Indiana Needs A Meaningful Assessment

This post was published on the now-closed HuffPost Contributor platform. Contributors control their own work and posted freely to our site. If you need to flag this entry as abusive, send us an email.

By Jessica Carlson

I have administered Indiana’s state assessments for the past four years. As an educator, I shouldn’t feel blind to what is on the test and not know the format my students will encounter. And yet, that is exactly what I feel when I read out the phrase “you may begin your test.” The truth is that the content and format of Indiana’s test have been changing so rapidly that I have been unable to adequately prepare my students to succeed.

One of my students, Megan, had worked daily to improve her reading and writing. Her skills increased visibly: In tenth grade, she struggled to write a developed paragraph but by her senior year, she could write a proficient essay, communicating her ideas clearly and succinctly – a skill that will serve her in her adult life as she communicates her ideas to others.

Megan’s dyslexia and processing difficulties made a passing score on a standardized test almost impossible. She did not pass English 10 test as a sophomore, a junior, and then again as a senior. By then, she had taken and failed the English 10 graduation exam five times. I knew that Megan would graduate regardless of the test outcome (because of her disability, she could apply for a diploma waiver), but my heart still sank when I saw her final score: 30 points below the passing cut score. Megan was heartbroken. She cried, knowing that she had worked for three years on a test that she could never pass. But I also celebrated with her because for the first time in three years, Megan passed the test’s essay portion. Her skills in reading and writing grew exponentially in those three years.

I taught Megan when Indiana’s old standards were still in place and was able to support her growth because of the resources I was provided as a teacher. With Indiana’s current ISTEP system, I cannot create a classroom environment that supports students like Megan who want to succeed but struggle academically. Resources are released long after I need them to plan a year’s worth of classroom lessons and local assessments.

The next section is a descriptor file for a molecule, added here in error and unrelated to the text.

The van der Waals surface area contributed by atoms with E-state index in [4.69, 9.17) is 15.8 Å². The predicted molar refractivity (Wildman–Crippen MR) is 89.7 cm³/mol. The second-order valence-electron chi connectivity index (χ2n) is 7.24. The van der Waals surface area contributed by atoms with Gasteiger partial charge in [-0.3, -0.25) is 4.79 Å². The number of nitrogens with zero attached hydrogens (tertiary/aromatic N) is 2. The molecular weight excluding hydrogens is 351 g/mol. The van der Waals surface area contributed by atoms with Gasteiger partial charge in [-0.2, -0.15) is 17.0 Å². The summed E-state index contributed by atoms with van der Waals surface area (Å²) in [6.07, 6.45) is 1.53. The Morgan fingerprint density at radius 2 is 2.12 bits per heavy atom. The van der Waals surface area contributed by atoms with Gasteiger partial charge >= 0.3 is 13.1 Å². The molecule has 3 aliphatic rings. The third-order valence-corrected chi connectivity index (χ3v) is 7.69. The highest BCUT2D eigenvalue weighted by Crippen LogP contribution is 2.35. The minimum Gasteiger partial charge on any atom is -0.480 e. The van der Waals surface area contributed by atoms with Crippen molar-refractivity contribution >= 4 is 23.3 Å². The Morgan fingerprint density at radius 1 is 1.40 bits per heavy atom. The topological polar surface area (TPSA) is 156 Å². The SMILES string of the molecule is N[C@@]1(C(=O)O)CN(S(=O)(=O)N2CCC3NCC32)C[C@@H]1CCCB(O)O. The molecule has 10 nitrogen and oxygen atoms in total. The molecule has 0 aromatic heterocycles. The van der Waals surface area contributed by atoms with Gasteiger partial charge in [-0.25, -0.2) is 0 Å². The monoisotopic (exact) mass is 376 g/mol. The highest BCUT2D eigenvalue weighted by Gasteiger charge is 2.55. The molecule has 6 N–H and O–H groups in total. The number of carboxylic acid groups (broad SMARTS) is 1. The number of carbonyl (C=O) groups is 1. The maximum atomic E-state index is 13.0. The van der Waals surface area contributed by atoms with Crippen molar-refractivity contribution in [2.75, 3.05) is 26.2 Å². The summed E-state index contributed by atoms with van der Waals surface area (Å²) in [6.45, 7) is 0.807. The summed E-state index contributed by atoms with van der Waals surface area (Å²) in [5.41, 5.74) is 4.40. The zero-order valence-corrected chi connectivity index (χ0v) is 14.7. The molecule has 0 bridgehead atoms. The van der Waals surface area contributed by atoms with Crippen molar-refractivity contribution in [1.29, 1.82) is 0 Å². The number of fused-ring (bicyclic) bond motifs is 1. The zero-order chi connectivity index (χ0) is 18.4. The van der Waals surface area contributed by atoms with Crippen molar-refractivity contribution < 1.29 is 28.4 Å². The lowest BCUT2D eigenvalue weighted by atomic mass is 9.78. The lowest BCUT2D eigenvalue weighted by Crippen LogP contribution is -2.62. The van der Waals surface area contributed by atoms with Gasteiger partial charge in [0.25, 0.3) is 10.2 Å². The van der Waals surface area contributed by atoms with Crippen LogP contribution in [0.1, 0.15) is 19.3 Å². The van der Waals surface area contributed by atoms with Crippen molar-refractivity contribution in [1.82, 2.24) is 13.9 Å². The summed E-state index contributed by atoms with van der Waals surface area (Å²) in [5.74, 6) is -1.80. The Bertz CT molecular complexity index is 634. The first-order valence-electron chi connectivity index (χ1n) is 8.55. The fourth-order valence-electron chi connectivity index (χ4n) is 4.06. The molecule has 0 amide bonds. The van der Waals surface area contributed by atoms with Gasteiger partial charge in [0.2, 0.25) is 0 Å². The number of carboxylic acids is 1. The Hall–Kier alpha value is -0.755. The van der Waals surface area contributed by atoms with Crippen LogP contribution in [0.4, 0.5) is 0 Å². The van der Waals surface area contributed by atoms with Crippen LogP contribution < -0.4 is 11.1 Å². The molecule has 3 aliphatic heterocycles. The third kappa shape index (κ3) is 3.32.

Now, Indiana legislature is considering a bill that would help teachers and students alike. House Bill 1003 references many items teachers like me need: Sample questions for students to practice, sample scored written answers, optional funded mid-year benchmark assessments, an end-of-year testing window, and options for pencil and paper testing.

Teachers need to know what skills will be tested and when, and students need access to practice and interim benchmark tests that help them to anticipate the content and format of the test. House Bill 1003 holds students, teachers and school districts accountable to Indiana standards by creating a workable, clear assessment framework. The bill also includes many flexible items like a choice between six different, nationally-recognized college and career readiness assessments, greater flexibility for disabled students, and options for the release of student-scored responses. These options support Indiana’s diverse student populations.

Quality assessments are one important part of a strong educational program. Getting this part right takes time. Teachers need time to be trained on the content and format of the assessments. They need time to implement the content and format into the daily practice of their classrooms. Students need time to adjust to changes and learn how to perform at their best, over the process of several weeks and months and on the day of the assessment. Quality assessments are ones that inform teachers, students, and parents of a student’s learning and skill level. Quality assessments cannot just be a number.

Megan will never be the number 330 to me, just shy of a passing score. She is one of the hardest-working students I have known in my 14 years as a public school teacher. An assessment system that works, as presented in House Bill 1003, gives me the opportunity to lead students like Megan on a journey of improvement that will not just show on a piece of paper that they passed a test, but that they are becoming lifelong learners who will never stop working to reach their goals both in and out of the classroom.

Jessica Carlson is an instructional coach at Garrett Middle School in Garrett, Indiana and has previously taught 10th grade English and remediation at Carroll High School in Fort Wayne, Indiana. She is a Teach Plus Indiana Teaching Policy Fellow.

Before You Go

Popular in the Community